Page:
Windermere and Bowness-on-Windermere area have a lot of very comfortable hotels at different levels of facilities and price ranges, as well as smaller guest houses, particularly nearer the town centres. There are good options in central Windermere like the Glen Wynne guest house, and great hotels like the Lindeth Fell Country House nearby. 

Other locations

Other great locations to consider basing yourself for a cycling holiday in the south and central Lake District could include Kendal, Coniston, Hawkshead, Grasmere, Elterwater.

To the north there is Keswick, Cockermouth, Braithwaite or hotels located around Derwentwater, Buttermere or Loweswater.

Bike hire in the Lake District

Prices, services and bike brands often change. Please let us know if anything is incorrect.

Lake District bike hire options focus predominantly on off-road bikes. Road bike rental in the Lake District is harder to come by. These are the options we’ve come across to date:

South and Central Lakes delivery

E-Bike Safaris (E-Bikes / electric bike hire)

Phil says “At E-Bike Safaris we rent our fleet of high specification touring hybrid e-Bikes to visitors wanting to explore the Lakes by bike. We also organise multi-day tours for guests throughout the Lake District.  

When renting bikes from E-Bike Safaris, the bikes are not only delivered to your doorstep, but I am also happy to plot a choice of cycle routes from your location. With my local knowledge and the GPS routes accessed via phone mounts on the handlebars, you’ll find navigating the beautiful scenic routes a pleasure. 

The multi-day tours offered by E-Bike Safaris provide a choice of my favourite routes. They are fully supported with flexible itineraries, daily route briefings, detailed route maps, van and mechanical back-up support, daily luggage transfers and a range of useful accessories for the bikes .”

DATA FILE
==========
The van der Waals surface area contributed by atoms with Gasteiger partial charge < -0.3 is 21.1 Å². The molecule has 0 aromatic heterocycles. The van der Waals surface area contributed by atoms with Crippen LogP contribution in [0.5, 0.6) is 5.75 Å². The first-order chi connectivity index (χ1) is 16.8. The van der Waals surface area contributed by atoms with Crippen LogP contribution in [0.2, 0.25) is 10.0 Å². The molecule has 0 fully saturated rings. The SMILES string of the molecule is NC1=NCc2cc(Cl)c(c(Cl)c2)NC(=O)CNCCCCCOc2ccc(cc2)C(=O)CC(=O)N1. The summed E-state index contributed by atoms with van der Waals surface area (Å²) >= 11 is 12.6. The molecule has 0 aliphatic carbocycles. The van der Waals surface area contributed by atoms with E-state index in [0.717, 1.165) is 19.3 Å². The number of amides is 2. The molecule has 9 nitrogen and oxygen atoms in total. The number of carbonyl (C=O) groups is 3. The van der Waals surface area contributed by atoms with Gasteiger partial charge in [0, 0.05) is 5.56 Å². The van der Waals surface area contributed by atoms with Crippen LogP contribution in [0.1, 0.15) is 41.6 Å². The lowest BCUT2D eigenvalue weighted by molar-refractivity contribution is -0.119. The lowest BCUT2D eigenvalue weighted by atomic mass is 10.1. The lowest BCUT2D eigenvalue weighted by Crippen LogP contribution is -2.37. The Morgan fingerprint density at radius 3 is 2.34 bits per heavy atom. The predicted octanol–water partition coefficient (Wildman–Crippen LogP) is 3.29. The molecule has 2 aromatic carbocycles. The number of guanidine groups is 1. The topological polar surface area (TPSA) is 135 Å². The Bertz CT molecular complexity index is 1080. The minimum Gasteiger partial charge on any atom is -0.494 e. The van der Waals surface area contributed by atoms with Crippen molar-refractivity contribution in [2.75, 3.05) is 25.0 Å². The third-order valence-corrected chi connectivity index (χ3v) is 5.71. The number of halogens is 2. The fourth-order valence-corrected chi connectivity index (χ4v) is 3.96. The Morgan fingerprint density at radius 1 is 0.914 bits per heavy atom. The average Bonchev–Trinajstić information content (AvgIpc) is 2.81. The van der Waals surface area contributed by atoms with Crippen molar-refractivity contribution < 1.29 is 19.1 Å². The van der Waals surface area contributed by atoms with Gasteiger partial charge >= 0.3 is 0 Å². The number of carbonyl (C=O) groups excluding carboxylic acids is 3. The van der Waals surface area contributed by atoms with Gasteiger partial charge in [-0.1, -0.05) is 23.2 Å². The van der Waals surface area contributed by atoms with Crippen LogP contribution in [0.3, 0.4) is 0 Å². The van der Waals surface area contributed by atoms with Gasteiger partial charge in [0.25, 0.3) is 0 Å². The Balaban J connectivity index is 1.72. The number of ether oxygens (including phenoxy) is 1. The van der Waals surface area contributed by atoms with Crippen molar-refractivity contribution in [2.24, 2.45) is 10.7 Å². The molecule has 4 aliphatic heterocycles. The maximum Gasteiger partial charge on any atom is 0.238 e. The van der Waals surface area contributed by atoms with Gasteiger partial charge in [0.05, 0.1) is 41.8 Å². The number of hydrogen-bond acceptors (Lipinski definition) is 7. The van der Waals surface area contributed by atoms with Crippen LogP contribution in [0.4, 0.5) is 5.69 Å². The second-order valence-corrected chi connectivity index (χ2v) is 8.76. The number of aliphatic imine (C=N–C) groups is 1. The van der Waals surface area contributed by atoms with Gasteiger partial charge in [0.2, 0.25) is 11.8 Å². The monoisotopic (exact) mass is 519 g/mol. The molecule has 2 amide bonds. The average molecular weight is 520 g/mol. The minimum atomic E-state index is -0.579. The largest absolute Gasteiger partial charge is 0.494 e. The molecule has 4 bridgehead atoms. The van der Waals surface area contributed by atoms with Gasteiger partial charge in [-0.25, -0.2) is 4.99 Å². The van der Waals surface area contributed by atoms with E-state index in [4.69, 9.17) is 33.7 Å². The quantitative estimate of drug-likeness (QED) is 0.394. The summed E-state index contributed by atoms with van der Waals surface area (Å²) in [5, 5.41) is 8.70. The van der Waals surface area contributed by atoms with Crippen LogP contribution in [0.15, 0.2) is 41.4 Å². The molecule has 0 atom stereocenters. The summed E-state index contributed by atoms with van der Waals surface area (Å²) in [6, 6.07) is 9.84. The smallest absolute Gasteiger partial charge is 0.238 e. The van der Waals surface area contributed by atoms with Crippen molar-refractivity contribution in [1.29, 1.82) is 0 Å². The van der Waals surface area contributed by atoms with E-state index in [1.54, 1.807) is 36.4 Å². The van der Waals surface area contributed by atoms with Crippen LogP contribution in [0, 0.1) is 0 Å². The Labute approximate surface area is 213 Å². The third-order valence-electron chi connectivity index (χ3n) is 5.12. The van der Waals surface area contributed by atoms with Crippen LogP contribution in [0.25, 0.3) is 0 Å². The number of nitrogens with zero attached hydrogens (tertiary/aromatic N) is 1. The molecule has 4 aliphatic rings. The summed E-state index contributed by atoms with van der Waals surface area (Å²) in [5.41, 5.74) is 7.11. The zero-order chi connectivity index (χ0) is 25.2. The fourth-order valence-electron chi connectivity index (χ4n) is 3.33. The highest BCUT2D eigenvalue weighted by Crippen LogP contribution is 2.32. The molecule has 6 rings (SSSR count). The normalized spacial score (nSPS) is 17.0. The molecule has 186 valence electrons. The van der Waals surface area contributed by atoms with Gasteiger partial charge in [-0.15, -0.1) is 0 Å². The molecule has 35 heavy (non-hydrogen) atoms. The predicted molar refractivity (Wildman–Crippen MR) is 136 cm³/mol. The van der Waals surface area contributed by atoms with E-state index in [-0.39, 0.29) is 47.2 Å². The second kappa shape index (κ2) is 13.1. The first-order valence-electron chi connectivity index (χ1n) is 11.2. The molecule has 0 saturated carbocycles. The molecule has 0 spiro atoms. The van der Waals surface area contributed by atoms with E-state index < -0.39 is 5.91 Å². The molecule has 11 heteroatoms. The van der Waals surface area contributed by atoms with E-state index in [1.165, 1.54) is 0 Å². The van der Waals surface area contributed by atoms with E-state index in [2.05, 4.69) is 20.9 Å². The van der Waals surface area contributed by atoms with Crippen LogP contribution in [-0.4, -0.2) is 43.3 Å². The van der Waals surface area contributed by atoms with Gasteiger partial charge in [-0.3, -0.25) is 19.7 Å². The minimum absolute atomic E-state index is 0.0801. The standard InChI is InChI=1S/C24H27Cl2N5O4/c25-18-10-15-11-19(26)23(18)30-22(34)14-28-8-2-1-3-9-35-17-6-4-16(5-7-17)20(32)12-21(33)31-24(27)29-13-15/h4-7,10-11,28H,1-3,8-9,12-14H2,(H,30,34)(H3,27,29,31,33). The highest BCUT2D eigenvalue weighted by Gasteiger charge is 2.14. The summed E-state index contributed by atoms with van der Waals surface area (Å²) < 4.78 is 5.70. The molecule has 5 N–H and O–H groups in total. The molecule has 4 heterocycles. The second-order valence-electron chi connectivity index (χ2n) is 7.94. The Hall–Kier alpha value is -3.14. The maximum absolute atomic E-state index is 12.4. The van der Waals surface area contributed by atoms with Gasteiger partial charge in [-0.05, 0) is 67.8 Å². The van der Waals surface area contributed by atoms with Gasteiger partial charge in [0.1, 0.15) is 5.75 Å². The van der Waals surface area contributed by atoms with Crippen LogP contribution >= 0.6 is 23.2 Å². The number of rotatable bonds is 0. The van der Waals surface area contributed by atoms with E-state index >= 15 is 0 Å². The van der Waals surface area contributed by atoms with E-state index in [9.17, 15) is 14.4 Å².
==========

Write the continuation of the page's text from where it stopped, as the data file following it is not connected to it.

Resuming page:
Windermere

Country Lanes Cycles (road and mountain bike hire)

Lake District Bike Hire (mountain bike hire)

Total Adventure Bike Hire (mountain and e-bike)

Other locations

Ulverston – Lake District Bikes (road, mountain, gravel, e-bike hire)

Keswick – Keswick Bikes (mountain bike and e-bike hire)

Ambleside – Biketreks (mountain and e-bikes hire)

 

When to visit the Lake District

The Lake District is a popular destination all year around. Generally this isn’t too much of a problem, other than in August, when the roads can get very busy.

Both spring and autumn are beautiful times to visit. October can be particularly beautiful, with yellow and gold leaves on the tree, bright skies (if you’re lucky) and wonderful cloud inversions that fill the valleys with mist.

Tips

Take the weather seriously

As ever in the high hills and mountains, remember that the weather changes quickly, so be prepared for the worst. It does get a lot of rain and it often snows in winter. However, even when the weather is sub-optimal, the scenery still tends to look beautiful and it all adds to the adventure, right?!